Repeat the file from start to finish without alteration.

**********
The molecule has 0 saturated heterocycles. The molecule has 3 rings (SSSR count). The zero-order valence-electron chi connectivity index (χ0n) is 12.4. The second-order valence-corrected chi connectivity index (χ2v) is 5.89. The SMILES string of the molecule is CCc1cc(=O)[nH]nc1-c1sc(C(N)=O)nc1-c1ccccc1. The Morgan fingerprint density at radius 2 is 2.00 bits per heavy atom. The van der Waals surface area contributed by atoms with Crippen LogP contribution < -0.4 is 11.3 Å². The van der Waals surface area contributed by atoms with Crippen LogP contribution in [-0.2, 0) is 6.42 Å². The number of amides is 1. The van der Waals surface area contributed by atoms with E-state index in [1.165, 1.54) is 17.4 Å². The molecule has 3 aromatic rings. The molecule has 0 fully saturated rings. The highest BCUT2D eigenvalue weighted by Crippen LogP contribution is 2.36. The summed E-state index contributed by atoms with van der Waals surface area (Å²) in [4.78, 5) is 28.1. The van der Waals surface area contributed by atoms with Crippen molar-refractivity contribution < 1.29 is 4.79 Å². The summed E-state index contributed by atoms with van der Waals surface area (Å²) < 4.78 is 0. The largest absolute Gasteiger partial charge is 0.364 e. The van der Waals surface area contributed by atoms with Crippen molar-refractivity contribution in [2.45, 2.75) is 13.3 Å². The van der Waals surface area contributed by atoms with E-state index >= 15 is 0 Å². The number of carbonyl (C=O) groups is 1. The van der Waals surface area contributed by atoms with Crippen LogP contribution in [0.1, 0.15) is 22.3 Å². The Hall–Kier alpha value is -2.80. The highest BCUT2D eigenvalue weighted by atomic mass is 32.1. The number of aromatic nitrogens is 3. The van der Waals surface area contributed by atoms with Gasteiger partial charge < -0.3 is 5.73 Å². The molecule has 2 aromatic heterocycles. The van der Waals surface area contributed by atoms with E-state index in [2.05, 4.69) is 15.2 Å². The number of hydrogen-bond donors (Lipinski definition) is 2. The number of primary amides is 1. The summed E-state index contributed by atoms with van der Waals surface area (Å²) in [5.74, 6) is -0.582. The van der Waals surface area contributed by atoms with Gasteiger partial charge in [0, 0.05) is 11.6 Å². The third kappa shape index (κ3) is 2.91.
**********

The molecule has 0 saturated heterocycles. The molecule has 3 rings (SSSR count). The zero-order valence-electron chi connectivity index (χ0n) is 12.4. The second-order valence-corrected chi connectivity index (χ2v) is 5.89. The SMILES string of the molecule is CCc1cc(=O)[nH]nc1-c1sc(C(N)=O)nc1-c1ccccc1. The Morgan fingerprint density at radius 2 is 2.00 bits per heavy atom. The van der Waals surface area contributed by atoms with Crippen LogP contribution < -0.4 is 11.3 Å². The van der Waals surface area contributed by atoms with Crippen LogP contribution in [-0.2, 0) is 6.42 Å². The number of amides is 1. The van der Waals surface area contributed by atoms with E-state index in [1.165, 1.54) is 17.4 Å². The molecule has 3 aromatic rings. The molecule has 0 fully saturated rings. The highest BCUT2D eigenvalue weighted by Crippen LogP contribution is 2.36. The summed E-state index contributed by atoms with van der Waals surface area (Å²) in [4.78, 5) is 28.1. The van der Waals surface area contributed by atoms with Crippen molar-refractivity contribution < 1.29 is 4.79 Å². The summed E-state index contributed by atoms with van der Waals surface area (Å²) < 4.78 is 0. The largest absolute Gasteiger partial charge is 0.364 e. The van der Waals surface area contributed by atoms with Crippen molar-refractivity contribution in [2.45, 2.75) is 13.3 Å². The van der Waals surface area contributed by atoms with E-state index >= 15 is 0 Å². The number of carbonyl (C=O) groups is 1. The van der Waals surface area contributed by atoms with Crippen LogP contribution in [0.1, 0.15) is 22.3 Å². The Hall–Kier alpha value is -2.80. The highest BCUT2D eigenvalue weighted by atomic mass is 32.1. The number of aromatic nitrogens is 3. The van der Waals surface area contributed by atoms with Gasteiger partial charge < -0.3 is 5.73 Å². The molecule has 2 aromatic heterocycles. The van der Waals surface area contributed by atoms with E-state index in [2.05, 4.69) is 15.2 Å². The number of hydrogen-bond donors (Lipinski definition) is 2. The number of primary amides is 1. The summed E-state index contributed by atoms with van der Waals surface area (Å²) in [5.74, 6) is -0.582. The van der Waals surface area contributed by atoms with Gasteiger partial charge in [0, 0.05) is 11.6 Å². The third kappa shape index (κ3) is 2.91.